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Out of all the momentous events of 1959, perhaps none did quite as much to jump-start the following decade of growth and prosperity in the Islands as the arrival of regular jet service between Hawaii and the Mainland.
In its September 1959 issue devoted to the birth of the jet age, Paradise of the Pacific enthused, “Its impact in this ocean hemisphere will shatter the isolation of vast overwater distances. … Soon, no major city on earth will be more than a day’s flying time from Honolulu International Airport.”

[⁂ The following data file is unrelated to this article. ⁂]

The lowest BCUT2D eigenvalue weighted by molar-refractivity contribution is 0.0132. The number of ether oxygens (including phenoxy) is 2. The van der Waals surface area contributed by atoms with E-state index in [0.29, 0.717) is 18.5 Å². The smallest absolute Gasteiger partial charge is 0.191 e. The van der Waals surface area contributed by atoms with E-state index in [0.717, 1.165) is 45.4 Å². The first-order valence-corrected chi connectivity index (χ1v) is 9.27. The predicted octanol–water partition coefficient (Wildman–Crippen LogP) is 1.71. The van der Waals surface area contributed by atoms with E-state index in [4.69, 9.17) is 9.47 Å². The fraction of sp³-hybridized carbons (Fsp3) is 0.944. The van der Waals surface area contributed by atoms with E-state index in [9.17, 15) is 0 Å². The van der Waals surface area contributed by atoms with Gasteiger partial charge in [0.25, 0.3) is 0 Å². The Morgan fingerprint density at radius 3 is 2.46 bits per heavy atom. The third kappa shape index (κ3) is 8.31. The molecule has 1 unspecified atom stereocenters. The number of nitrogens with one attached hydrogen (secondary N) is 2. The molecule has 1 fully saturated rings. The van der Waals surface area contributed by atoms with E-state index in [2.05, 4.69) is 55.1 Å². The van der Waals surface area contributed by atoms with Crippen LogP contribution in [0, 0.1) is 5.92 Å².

It was true. Pan American Airways’s Boeing 707 jetliners arrived first, shortly followed by United Airlines’ DC-8s and jets from Canada, Japan and Britain, bringing a flood of new travelers into Hawaii, more, in fact, than our existing hotels could accommodate, and sparking a rush of new development in Waikīkī. No longer was Hawaii the exclusive refuge of the wealthy few.